Wednesday, July 8, 2015
Today was all about mood and atmosphere here onboard Silversea Expeditions’ Silver Explorer as we continued to hunt the elusive Polar Bear in Arctic Svalbard.
To kick things off, we started the day with a two-hour overland “hike” (more of a stroll, really) along the gravely shoreline of Torellneset, Nordaustlandet, Svalbard.
Once again, disembarkation from the ship was conducted by Zodiac groups to ensure Zodiac operations are orderly and efficient. Once ashore, groups were then further subdivided and passed off to one of the Silver Explorer Expedition Team members for a guided walking tour of this fascinating landscape. Even better, each group set off in their own separate direction so that we wouldn’t all be herded along.
With our four polar bear guards minding the perimeter, we joined Expedition Team Member Franz for a fabulous walk – and a great chance to stretch our legs after being at sea for a few days.
Regarding the polar bears, the team is prepared for any eventualities: should a bear breach the perimeter, Franz – like the other Expedition Team members – carries a high-powered pistol in his pocket. It’s a stark reminder that, while our ship may be far more comfortable than those early explorers, we’re still subjected to the same threats as they were. The trick is, we’re taking control of our environment in a way the early explorers weren’t able to.
Along our walk, we were fortunate enough to see about five walruses in various stages of hauling themselves into and out of the water. We probably spent 30 solid minutes just watching them before continuing on.
While the walruses were no doubt impressive, what made a more lasting impression on me was the presence of some small plants, lichens, and Arctic Crocuses that were actually managing to grow in amongst this gravelly hell they find themselves forced to cope with. These were barely taller than a few centimetres at their largest height. They’ve taken forever to grow just to become this infinitesimal size.
And yet, as you look around, you’d be forgiven for thinking that this barren wasteland contained no life at all. But your eyes can be deceived. Indeed, nothing is as it seems in the Arctic.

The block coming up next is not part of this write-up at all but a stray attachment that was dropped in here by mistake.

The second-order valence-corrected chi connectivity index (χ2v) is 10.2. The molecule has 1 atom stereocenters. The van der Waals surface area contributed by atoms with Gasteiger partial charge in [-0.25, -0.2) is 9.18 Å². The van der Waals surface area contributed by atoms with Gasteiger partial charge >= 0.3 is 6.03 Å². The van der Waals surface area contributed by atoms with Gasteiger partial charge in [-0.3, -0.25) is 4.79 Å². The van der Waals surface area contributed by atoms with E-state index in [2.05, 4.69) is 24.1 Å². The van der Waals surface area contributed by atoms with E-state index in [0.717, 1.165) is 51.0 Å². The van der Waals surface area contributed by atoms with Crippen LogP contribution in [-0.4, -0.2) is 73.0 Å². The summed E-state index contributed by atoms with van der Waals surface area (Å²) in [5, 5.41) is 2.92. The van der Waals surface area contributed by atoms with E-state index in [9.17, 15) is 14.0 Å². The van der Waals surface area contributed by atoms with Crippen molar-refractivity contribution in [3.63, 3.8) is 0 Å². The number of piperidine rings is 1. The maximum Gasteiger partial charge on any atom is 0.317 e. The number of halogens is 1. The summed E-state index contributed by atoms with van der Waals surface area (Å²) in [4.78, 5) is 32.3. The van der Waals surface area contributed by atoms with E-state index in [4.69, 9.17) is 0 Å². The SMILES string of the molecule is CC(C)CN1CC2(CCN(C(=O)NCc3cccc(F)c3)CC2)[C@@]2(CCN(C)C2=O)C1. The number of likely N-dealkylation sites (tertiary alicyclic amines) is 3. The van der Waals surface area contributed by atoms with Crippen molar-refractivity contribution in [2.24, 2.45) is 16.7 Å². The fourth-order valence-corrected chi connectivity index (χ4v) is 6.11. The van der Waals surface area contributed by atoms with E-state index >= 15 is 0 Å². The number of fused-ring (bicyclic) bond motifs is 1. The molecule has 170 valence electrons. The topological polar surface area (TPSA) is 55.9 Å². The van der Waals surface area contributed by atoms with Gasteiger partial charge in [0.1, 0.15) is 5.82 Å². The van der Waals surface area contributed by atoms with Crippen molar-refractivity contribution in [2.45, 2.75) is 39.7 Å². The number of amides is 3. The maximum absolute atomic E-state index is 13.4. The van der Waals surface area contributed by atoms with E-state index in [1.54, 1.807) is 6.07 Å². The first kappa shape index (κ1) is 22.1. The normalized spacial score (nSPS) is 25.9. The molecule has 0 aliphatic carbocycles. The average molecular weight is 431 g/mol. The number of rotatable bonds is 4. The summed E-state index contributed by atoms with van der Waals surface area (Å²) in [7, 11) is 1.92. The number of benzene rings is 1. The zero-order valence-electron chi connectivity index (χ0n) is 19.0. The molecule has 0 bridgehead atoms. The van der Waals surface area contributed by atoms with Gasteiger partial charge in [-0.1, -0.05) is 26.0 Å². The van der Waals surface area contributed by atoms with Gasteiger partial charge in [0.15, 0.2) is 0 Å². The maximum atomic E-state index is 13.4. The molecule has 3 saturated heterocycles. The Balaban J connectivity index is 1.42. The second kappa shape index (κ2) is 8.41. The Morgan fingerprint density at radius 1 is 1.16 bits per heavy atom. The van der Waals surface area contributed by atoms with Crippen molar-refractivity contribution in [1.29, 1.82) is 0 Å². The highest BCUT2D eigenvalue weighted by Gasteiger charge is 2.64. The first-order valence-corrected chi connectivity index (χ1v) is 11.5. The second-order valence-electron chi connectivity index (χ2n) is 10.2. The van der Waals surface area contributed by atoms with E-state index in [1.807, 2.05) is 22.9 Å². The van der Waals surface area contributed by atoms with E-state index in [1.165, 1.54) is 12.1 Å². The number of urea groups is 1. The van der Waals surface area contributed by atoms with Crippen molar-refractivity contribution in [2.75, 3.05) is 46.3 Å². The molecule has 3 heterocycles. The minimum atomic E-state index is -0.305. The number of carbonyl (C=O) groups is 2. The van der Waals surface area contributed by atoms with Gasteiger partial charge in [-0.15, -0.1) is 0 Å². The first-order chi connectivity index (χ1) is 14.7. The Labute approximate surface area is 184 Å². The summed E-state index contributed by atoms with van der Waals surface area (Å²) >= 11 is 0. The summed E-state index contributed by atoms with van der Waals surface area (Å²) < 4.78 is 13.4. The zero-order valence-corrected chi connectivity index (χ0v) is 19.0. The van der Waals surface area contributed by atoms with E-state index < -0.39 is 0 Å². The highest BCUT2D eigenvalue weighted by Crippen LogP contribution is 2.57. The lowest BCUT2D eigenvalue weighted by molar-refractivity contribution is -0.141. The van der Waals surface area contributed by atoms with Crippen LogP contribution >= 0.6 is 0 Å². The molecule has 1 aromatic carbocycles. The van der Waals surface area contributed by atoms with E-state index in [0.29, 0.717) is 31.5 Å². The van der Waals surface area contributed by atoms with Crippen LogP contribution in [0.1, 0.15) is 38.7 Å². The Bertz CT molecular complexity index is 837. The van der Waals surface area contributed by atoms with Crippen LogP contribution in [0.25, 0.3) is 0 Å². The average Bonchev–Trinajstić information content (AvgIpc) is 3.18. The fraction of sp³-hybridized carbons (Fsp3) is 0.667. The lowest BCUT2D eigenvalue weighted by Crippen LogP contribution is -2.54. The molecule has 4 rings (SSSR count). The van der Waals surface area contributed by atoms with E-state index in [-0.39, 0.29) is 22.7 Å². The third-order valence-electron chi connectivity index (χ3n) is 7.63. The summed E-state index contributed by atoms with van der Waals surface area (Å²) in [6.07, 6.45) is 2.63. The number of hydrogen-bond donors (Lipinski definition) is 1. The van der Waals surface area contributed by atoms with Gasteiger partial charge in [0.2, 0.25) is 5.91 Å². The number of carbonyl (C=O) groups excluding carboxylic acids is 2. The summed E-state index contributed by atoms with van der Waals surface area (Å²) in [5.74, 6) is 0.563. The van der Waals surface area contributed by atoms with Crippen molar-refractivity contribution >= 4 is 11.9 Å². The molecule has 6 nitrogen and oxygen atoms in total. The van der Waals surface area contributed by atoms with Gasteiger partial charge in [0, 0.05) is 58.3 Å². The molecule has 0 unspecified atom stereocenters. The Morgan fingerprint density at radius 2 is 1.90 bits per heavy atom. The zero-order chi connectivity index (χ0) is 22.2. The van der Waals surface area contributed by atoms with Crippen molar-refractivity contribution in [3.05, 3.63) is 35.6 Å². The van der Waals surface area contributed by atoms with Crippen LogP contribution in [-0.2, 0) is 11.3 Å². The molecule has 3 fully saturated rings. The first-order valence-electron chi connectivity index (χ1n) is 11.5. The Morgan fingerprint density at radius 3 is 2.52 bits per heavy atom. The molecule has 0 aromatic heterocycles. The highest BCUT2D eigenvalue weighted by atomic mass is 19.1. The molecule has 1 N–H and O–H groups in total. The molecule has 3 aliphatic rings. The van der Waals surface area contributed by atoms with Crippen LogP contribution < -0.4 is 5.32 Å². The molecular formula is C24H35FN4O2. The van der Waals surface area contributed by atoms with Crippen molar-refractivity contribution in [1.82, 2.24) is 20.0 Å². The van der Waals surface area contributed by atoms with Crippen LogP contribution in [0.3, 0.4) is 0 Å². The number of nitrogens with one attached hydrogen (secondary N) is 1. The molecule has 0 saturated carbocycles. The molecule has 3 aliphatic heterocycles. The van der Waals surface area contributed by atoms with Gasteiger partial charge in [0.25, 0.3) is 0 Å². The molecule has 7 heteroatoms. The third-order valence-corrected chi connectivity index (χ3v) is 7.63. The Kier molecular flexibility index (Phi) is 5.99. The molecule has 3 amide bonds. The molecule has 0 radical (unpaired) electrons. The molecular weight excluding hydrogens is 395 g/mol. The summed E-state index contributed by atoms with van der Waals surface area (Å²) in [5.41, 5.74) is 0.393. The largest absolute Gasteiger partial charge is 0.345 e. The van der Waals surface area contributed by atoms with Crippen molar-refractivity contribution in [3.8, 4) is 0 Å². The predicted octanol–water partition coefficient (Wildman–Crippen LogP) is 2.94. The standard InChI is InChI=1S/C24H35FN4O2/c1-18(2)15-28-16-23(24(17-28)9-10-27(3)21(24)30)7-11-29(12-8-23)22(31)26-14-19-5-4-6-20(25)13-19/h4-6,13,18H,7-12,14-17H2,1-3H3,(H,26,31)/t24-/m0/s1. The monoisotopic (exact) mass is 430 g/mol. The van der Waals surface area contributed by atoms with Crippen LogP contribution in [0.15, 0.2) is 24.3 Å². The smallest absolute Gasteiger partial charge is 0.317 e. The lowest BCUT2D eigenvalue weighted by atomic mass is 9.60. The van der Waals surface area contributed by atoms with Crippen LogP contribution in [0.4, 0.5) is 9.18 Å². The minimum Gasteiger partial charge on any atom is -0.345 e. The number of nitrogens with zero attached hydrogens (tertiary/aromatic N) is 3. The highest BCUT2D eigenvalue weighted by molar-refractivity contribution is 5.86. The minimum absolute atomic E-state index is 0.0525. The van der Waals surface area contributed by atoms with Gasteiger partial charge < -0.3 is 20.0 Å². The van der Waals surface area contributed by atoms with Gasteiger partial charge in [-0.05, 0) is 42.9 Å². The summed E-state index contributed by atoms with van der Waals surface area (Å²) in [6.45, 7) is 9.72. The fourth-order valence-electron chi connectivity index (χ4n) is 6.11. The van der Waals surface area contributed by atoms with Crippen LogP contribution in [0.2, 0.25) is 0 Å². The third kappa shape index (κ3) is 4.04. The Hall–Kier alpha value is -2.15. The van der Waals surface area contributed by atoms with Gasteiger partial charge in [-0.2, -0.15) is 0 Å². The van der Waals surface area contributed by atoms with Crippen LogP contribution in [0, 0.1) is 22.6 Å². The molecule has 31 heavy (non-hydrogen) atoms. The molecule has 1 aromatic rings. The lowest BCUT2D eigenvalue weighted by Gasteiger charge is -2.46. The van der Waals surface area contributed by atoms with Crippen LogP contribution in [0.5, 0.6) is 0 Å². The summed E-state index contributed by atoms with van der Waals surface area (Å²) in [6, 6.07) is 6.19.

Looking up at the group walking along the raised ledge, they were silhouetted against a thin but noticeable band of white haze seemingly trapped between the earth and the clouds above.
They call this phenomenon an Ice Blink. Local Inuit and early explorers operating in the Arctic in the days of sail would use this light – or ice blink – to guide them safely around any ice that might lay in their path. Essentially, light is reflected off the sea ice and bounces off low-hanging clouds to create a bright white ‘band’ that is noticeably different from the clouds in both contrast and colour.
Franz had us stand in place for one moment. No shuffling, no pictures. And you hear nothing. Nothing. Not even the wind, not even the sound of your own heart beating. Torellneset is like a science fiction movie that someone turned the soundtrack down on. In the distance, maybe, you hear the faint grunts of the walrus as he hauls his corpuscular frame out of the water. A bird, here and there.
Or maybe it’s all in your imagination.
Many an Arctic expedition was trapped on islands like this. Akin to being left alone in a drowning room, things tended to go downhill early. Simply sustaining life is nearly impossible. The earth is frozen. Ice litters the water. The largest plants are small enough to be snuffed out using only your fingers or the tip of your boot. You are Godzilla in the land that time forgot.
An early polar explorer named George De Long was just one of many who learned of the Arctic’s unforgiving nature the hard way. In 1879, he set out for the North Pole, but became trapped in the ice pack. Realizing their ship was doomed, he and twenty other men set out across the ice.
It took them three months of sledging, pulling rescue boats and supplies behind them, to reach open water.